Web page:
Chiles Rellenos with Fresh Green Chiles
Adapted from: That's My Home 2000 - 2006

12 medium Anaheim or Poblano chiles (about 2 pounds), roasted and peeled (see notes) (I used Anaheim chiles which are easy to find in your grocery store produce section)

1 1/4 lbs. grated Monterey Jack cheese (5 cups)

3 eggs, separated

1/8 tsp salt

vegetable oil, for frying

2/3 cup all-purpose flour

2 cups prepared salsa

Slit each Chile open lengthwise along 1 side and gently remove seeds and vein. Spread about 1/4 cup cheese in center of each pepper and press closed. Secure with toothpicks if necessary (remember to count them!). Set aside.

Beat egg whites in large non-aluminum bowl until stiff. Beat in salt, then egg yolks, 1 at a time.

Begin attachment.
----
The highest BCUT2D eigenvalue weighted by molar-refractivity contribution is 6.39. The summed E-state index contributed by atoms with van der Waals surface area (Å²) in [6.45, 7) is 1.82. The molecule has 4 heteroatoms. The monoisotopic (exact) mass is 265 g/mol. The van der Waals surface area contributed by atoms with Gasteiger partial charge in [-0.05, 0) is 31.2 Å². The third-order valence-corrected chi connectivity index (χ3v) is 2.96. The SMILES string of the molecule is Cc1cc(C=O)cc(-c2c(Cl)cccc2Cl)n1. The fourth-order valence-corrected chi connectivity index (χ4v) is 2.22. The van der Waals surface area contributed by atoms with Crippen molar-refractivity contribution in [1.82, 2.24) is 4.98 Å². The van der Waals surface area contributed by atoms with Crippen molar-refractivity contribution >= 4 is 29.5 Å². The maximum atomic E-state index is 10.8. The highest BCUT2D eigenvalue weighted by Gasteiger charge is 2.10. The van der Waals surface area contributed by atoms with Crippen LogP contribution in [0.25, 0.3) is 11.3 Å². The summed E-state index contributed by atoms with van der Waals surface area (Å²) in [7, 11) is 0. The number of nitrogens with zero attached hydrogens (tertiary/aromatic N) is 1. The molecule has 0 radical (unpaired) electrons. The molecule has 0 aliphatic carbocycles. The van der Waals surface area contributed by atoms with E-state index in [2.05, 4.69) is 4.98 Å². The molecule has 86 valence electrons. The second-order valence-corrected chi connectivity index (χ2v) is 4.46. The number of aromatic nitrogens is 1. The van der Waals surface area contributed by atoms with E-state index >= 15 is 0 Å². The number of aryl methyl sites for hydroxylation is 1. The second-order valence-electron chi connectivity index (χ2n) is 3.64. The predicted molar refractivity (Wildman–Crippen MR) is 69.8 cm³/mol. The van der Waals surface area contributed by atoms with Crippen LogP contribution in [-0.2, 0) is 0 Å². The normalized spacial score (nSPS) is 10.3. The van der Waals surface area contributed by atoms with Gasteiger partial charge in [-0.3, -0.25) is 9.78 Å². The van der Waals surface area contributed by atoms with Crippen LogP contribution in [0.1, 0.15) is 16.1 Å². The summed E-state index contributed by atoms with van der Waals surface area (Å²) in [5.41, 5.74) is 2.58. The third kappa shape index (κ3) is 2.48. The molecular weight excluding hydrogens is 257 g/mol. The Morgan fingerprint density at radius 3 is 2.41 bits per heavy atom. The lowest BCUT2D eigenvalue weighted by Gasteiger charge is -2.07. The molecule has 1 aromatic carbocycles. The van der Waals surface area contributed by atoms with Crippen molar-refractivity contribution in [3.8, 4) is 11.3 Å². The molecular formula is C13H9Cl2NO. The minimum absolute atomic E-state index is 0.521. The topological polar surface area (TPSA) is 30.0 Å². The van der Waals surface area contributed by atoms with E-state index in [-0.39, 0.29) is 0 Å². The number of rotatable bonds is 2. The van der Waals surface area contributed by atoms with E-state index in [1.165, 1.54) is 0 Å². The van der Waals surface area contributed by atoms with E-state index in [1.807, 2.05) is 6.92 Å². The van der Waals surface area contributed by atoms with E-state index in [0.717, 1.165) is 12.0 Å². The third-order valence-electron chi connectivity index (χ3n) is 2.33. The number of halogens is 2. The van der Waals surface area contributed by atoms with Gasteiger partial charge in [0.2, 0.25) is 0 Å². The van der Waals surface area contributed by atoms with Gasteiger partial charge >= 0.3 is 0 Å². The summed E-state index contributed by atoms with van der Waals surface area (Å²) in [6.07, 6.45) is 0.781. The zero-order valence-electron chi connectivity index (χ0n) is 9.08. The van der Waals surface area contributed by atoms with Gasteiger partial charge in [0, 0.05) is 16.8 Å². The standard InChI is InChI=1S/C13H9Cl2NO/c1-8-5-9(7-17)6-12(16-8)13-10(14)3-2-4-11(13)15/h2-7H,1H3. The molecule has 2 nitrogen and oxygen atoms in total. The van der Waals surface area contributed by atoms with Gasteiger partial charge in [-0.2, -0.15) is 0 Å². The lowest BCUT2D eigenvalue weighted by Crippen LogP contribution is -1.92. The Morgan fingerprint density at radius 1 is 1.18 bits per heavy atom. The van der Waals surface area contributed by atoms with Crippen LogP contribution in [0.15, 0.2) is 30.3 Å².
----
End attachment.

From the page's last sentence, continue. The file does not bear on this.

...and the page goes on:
Pour 1/2 inch of oil into heavy skillet and heat until almost smoking.

Sprinkle flour on both sides of as many chiles as will fit into your skillet in a single, uncrowded layer, then dip each pepper in egg mixture (you definitely don't want to dip them all at once). Place in oil and fry until golden on bottom, turn, and fry until golden on other side, about 1 minute. Remove chiles to paper towels to drain. Continue until all peppers are fried. Keep in a warm oven until all chiles are fried.

Arrange chiles on platter or individual plates and top with salsa. Serve right away.

Note: Wear gloves when handling fresh chiles; the oils can cause a burning sensation on your skin.

Note: To roast chiles, place in a preheated 450 degree oven on cookie sheet, turning after 10 minutes, and continue roasting until skins blister and blacken in spots. Or, place on broiler pan and broil about 5-6 inches from the heat source, turning often, until skin is charred on all sides. Or, hold over gas burner, turning until all sides are charred. Place in a bag or covered bowl for about 10 minutes. Skin should peel right off.